In this study we tested the hypothesis that synapse loss contributes to decreased regional cerebral blood flow (rCBF) in Alzheimer disease (AD). We compared antemortem rCBF and postmortem analysis of synaptophysin, as a measure of synapse loss, in 13 cases of AD. rCBF studies were performed using inhaled xenon gas (Xe-133), which yields quantitative results. Synapse loss was evaluated in postmortem brain samples using an enzyme-linked immunosorbant assay (ELISA) that measures synaptophysin, with results expressed as picomoles synaptophysin/10 mg brain. Synaptophysin was expressed either as concentration (QS method) or as the ratio of the concentration to the combined results in frontal, temporal and parietal lobe (RS method). There was no correlation between synapse loss and rCBF using the QS method and only borderline significance between right SPECT and right temporal synaptophysin using the RS method. The results of this study suggest that synapse loss may be a minor contributor to the decreased rCBF observed in AD.

This content is only available via PDF.
Copyright / Drug Dosage / Disclaimer
Copyright: All rights reserved. No part of this publication may be translated into other languages, reproduced or utilized in any form or by any means, electronic or mechanical, including photocopying, recording, microcopying, or by any information storage and retrieval system, without permission in writing from the publisher.
Drug Dosage: The authors and the publisher have exerted every effort to ensure that drug selection and dosage set forth in this text are in accord with current recommendations and practice at the time of publication. However, in view of ongoing research, changes in government regulations, and the constant flow of information relating to drug therapy and drug reactions, the reader is urged to check the package insert for each drug for any changes in indications and dosage and for added warnings and precautions. This is particularly important when the recommended agent is a new and/or infrequently employed drug.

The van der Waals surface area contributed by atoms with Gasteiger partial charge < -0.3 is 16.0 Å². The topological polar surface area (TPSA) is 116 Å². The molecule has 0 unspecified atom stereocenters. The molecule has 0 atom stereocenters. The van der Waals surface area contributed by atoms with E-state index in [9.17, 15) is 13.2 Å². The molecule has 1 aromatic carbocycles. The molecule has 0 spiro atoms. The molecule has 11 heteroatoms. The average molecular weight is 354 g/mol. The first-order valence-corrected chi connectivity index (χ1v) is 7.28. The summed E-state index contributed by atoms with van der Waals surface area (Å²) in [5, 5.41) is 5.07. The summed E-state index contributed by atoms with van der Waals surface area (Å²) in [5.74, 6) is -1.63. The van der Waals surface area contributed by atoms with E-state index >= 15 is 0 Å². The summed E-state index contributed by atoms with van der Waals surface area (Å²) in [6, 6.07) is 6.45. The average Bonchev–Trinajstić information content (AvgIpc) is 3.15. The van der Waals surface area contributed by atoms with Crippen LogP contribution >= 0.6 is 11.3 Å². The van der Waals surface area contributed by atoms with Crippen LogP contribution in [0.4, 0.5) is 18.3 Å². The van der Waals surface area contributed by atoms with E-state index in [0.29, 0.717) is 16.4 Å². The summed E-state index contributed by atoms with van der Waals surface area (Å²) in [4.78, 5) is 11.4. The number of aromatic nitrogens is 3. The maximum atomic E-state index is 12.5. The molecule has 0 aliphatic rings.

Disclaimer: The statements, opinions and data contained in this publication are solely those of the individual authors and contributors and not of the publishers and the editor(s). The appearance of advertisements or/and product references in the publication is not a warranty, endorsement, or approval of the products or services advertised or of their effectiveness, quality or safety. The publisher and the editor(s) disclaim responsibility for any injury to persons or property resulting from any ideas, methods, instructions or products referred to in the content or advertisements.
You do not currently have access to this content.